A manufacturing defect analyzer for a printed circuit board capable of detecting an open circuit defect between a lead of a component and a printed circuit board is disclosed. This manufacturing defect analyzer can operate in an inductive connection mode or in a capacitive connection mode. The same sensor is used for each mode, so different leads on the same part can be tested using one technique. Methods are also disclosed, whereby the apparatus is used to detect manufacturing defects quickly and accurately.

Description

Technical Field [0001] The present invention relates to a manufacturing defect analyzer,

A manufacturing defect analyzer is described in U.S. Patent No. 5,124,660 to Cilingiroglu, the sealer. In this manufacturing defect analyzer, a metal electrode, which is generally in the form of a flat plate, is disposed on a component on a printed circuit board. The electrode is driven by an oscillator generating an electric field. This electric field is connected to a lead structure on the component under test. This type of connection is referred to as " capacitive coupling ".

Test probes are attached to the printed circuit board to measure signals capacitively connected to the printed circuit board. A trace on the printed circuit board to which the lead is connected is connected to a current measuring device to determine whether a particular lead of the component under test is properly connected to the printed circuit board. Other traces on the printed circuit board are connected to the ground side to avoid signal distortion. This is called "guarding".

When the current measuring device detects the current, it means that there is a conductive path from the lead frame of the component to the printed circuit board. If no current is detected, this means that there is a break between the lead frame of the component under test and the printed circuit board. Such disconnection means a manufacturing defect.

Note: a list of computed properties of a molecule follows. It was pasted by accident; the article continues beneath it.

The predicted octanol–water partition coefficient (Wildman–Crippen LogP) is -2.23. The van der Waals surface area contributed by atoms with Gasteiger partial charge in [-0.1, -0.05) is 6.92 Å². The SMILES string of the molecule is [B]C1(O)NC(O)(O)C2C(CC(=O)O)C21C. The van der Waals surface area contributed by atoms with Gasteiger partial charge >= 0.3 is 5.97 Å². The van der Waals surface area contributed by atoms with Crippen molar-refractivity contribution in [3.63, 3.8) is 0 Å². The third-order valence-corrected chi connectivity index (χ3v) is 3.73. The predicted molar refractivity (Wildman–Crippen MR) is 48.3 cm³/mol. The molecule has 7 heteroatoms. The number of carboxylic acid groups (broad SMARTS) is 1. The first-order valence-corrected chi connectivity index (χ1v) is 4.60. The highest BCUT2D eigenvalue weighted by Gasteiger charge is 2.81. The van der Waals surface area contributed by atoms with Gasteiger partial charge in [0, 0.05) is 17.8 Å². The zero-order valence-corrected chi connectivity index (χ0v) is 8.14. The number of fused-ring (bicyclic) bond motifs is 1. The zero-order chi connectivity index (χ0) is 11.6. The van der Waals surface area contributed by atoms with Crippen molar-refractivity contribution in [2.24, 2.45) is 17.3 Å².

A similar system is known from U.S. Patent No. 5,254,953 to Crook et al. In this patent, a test signal is capacitively connected between the lead frame of the component under test and the conductive electrode in a flat plate shape.

Another similar system is known from European patent application EP 0 636 887 A1 in the name of Freve. In this patent, a spacer containing an elastic porous material is provided between the conductive probe plate and the probe mounting surface. A test signal is once again capacitively connected between the pin of the component under test and the conductive probe plate. However, with the spacer, the conductive probe plate is able to adapt to deviations from mechanical parallelism between the top surface of the component and the probe mounting surface, thereby improving capacitance repeatability.

Thus, U.S. Patent Nos. 5,124,660 and 5,254,953 and European Patent Application EP 0 636 887 Al are incorporated by reference.

Another test technique is known in the co-pending US patent application Ser. No. 08 / 227,854, filed April 15, 1994, by Sheen et al., Entitled Printed Circuit Board Tester.